Monthly Archives: July 2019

Leeton goes yellow for Scotty 

Yellow balloons and ribbons dotted around town are serving as bittersweet reminders for Leeton locals, as the town of no more than 7000 residents grapples with the alleged murder of one of their own.

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The community has rallied together to ensure Stephanie Scott’s family know they are not alone through the tragedy.

Fundraising tins have popped up on shop counters around town to help raise money for the Scott family, who are still waiting to find their loved one’s remains.

More than $15,000 has been raised through Go Fund Me for the Stephanie Scott Community Fund.

Locals will also take to the town’s local pubs on Friday night with their tins in hand to raise money, Leeton Shire mayor Paul Maytom said.

Mr Maytom said the council opened its doors to offer counselling to anyone who needed it on Friday, with staff from Leeton High School also there.

“We have had tragedies before … terrible tragedies,” he said as he looked over the rural location where Ms Scott’s car was found after she was allegedly murdered.

“But we have never had anything of this type.”

Mr Maytom knew of one local who had voluntarily driven around the many irrigation canals in the area as the hunt for Ms Scott’s remains went on.

The 26-year-old was due to marry her fiance Aaron Leeson Woolley in front of close friends and family in Eugowra on Saturday.

Instead, those loved ones are leaving handwritten notes, yellow flowers and lighting candles for the slain teacher at Leeton High School.

Students remembered singing a cheeky song – “Scotty doesn’t know” – to Ms Scott each time she would walk in the classroom.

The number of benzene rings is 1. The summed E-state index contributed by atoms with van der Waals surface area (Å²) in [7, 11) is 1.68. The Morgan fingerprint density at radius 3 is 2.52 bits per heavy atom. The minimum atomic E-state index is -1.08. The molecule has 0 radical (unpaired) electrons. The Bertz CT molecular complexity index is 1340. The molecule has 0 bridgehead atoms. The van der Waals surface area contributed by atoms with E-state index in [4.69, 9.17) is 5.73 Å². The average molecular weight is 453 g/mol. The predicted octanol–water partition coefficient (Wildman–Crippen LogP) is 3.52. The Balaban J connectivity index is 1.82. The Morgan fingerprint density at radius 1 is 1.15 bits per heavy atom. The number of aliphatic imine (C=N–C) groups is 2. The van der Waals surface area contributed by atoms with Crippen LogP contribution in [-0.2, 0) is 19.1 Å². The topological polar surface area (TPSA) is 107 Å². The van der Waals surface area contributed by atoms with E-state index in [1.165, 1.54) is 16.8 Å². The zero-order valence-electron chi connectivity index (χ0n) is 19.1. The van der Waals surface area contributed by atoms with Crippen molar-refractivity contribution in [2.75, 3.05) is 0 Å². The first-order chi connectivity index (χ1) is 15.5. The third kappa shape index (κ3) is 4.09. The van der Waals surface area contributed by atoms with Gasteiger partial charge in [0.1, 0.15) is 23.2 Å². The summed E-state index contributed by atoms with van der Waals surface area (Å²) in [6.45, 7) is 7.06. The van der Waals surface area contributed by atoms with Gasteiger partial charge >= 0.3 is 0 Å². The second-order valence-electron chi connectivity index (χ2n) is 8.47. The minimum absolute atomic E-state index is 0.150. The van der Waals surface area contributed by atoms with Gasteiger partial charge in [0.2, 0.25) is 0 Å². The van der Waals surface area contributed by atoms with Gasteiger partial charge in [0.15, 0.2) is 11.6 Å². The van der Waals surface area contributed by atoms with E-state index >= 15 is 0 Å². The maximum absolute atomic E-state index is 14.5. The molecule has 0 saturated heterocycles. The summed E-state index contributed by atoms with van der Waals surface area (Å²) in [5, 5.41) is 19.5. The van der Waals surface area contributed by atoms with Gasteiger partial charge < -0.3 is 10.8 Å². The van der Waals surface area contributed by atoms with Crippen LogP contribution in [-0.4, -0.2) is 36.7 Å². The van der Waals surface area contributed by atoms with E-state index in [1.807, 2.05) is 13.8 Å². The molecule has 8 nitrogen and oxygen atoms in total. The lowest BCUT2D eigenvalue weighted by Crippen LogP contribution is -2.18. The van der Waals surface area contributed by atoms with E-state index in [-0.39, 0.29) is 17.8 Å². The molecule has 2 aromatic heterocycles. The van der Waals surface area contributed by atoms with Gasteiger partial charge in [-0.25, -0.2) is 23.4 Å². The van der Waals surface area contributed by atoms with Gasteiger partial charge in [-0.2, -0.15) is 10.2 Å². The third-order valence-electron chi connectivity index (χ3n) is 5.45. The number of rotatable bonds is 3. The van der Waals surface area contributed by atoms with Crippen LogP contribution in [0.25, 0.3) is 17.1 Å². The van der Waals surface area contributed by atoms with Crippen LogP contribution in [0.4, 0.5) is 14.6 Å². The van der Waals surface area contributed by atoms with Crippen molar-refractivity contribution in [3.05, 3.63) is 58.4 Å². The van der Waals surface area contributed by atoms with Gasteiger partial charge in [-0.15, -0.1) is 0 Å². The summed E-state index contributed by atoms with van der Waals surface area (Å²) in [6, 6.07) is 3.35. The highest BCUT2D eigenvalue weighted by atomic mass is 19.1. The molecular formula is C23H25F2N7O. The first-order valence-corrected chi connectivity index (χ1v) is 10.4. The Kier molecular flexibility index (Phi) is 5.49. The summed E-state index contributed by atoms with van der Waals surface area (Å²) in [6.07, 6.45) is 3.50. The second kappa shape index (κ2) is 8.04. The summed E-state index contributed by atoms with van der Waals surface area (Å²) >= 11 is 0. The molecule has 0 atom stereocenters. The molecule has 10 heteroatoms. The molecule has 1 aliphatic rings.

“She was an amazing teacher who you could go to for anything,” one student said at the candlelight vigil.

Her absence will become achingly clear for the students, when Leeton High School returns from the Easter break later this month.

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Posted on 07/07/2019 / Posted by admin

Benaud treasured as a cricket icon 

Superlatives flowed from around the world as Richie Benaud was remembered as an Australian treasure, sporting icon and voice of cricket after his death on Friday, aged 84.

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The former Australian captain and commentary doyen died overnight in his sleep after battling skin cancer.

A pioneer on the field, off it and behind the microphone, Benaud was hailed as “the Godfather of Australian cricket” and second only to Sir Donald Bradman for his immense contribution to the game.

“Our country has lost a national treasure,” Cricket Australia chairman Wally Edwards said.

“After Don Bradman, there has been no Australian player more famous or more influential than Richie Benaud.”

Benaud will receive a state funeral, flags flew at half-mast on Friday and floral tributes began piling up next to the bronze statue of Benaud at the SCG.